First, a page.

Published online by Cambridge University Press: 18 April 2020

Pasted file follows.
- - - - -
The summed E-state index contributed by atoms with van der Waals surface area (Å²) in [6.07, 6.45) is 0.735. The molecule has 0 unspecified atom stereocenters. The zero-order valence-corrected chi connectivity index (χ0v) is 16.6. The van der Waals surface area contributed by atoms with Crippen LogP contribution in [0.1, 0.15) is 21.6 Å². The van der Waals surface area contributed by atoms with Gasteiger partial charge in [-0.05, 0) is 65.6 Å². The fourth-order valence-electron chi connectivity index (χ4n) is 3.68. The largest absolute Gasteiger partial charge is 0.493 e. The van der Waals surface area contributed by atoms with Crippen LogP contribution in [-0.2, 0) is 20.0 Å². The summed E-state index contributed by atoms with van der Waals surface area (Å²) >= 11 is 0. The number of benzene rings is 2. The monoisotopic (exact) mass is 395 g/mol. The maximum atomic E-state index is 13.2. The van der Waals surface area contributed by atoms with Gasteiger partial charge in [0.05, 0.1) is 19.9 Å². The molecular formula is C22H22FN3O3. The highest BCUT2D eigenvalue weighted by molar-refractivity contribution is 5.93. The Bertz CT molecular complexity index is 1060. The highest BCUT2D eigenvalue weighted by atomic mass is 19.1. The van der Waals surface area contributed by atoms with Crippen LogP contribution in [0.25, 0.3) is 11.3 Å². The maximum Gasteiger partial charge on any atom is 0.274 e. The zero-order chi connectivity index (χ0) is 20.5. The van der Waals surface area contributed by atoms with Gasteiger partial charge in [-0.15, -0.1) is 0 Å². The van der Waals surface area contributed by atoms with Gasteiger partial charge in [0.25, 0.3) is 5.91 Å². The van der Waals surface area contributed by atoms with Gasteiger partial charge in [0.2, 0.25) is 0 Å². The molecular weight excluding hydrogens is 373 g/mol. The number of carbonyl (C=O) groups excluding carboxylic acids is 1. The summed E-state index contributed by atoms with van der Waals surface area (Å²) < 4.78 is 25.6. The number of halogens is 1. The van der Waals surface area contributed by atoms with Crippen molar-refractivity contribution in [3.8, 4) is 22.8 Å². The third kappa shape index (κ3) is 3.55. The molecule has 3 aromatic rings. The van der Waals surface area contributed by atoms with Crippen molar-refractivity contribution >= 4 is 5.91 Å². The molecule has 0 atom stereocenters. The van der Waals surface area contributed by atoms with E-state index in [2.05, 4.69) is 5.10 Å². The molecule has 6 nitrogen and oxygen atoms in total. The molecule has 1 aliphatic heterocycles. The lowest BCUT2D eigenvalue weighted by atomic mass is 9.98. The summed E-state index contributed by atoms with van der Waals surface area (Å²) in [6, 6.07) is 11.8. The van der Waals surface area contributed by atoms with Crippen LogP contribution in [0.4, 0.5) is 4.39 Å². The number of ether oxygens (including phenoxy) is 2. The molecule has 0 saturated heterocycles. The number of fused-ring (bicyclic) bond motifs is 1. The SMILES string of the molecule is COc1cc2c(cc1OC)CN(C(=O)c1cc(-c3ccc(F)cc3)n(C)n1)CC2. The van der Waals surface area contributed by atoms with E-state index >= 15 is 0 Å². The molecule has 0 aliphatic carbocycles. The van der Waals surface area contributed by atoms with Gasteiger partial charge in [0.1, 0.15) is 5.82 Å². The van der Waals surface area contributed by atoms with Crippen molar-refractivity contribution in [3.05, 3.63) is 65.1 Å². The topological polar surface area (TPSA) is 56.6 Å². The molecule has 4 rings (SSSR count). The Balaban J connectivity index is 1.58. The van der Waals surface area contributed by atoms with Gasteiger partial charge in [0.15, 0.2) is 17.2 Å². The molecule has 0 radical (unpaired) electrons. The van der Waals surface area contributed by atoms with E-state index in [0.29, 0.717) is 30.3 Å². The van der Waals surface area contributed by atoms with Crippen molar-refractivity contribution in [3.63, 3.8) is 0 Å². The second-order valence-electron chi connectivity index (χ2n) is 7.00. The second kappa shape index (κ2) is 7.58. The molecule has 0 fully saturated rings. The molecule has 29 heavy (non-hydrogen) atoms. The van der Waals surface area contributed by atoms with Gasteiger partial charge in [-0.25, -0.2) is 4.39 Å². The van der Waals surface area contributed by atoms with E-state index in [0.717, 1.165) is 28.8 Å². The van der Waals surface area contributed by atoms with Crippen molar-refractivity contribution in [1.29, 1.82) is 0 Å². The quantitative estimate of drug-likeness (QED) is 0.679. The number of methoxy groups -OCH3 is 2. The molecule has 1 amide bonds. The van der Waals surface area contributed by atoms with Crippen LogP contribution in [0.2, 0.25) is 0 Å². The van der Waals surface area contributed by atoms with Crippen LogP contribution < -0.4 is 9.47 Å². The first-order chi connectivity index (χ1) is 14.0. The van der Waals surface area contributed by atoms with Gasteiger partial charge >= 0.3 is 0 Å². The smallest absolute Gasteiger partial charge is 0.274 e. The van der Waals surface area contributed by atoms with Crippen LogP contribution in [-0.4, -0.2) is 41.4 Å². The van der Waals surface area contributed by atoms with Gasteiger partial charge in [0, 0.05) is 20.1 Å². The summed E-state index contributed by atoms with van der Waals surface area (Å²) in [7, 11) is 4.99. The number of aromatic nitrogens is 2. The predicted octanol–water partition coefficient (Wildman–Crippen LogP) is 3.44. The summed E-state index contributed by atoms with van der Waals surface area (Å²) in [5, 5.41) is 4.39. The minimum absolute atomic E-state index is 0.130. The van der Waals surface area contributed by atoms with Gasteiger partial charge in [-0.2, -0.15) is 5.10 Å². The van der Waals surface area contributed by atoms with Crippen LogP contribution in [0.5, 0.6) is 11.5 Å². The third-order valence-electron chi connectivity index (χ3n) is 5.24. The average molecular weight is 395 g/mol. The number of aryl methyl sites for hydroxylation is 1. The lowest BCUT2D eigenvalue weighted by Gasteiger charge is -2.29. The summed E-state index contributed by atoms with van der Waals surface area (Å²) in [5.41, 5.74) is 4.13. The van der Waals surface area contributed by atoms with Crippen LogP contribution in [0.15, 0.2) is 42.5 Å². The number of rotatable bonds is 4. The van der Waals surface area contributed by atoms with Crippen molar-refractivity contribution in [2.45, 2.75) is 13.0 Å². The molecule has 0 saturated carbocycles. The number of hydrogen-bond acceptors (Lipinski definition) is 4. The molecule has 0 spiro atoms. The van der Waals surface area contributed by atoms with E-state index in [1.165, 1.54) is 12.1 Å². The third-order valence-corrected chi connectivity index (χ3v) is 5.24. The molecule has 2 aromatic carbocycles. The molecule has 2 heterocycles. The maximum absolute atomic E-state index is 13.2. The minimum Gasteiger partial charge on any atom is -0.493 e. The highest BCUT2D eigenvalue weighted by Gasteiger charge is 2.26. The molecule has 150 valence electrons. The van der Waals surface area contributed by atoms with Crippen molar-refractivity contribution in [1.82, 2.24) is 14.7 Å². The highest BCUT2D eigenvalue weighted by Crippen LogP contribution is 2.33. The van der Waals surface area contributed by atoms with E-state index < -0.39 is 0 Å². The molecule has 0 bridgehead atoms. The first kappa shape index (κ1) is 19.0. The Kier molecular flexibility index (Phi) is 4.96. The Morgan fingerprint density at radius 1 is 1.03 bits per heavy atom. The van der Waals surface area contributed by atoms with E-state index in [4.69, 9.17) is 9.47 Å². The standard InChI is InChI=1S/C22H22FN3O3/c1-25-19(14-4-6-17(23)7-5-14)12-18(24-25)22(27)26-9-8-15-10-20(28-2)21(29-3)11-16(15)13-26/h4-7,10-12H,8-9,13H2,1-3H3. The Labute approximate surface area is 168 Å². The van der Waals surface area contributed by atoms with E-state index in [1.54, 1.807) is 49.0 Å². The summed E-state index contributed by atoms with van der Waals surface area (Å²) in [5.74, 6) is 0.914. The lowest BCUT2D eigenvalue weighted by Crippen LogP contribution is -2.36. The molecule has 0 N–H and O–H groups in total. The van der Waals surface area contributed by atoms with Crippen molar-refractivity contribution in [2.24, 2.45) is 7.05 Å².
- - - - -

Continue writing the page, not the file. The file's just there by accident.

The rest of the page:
This chapter should be read as an ideological (self-) critique of the role and function of critical legal scholarship in the rise of the “social” after 1960, first, at national level, later, at EU level. Critical legal scholars have all too often understood critical legal theory as practice of theory, in which law is there to help to protect the weaker parties in society and to compensate for the imbalance of power. The decline of the welfare state and the “neoliberal move” in the EU teaches us that law can be politicised not only to promote the “social” in the name of justice but also to de-construct the “social” in the name of economic efficiency. The revival of the political economy provides for an opportunity to re-think the role of law in the secular compromise between capitalism and democracy.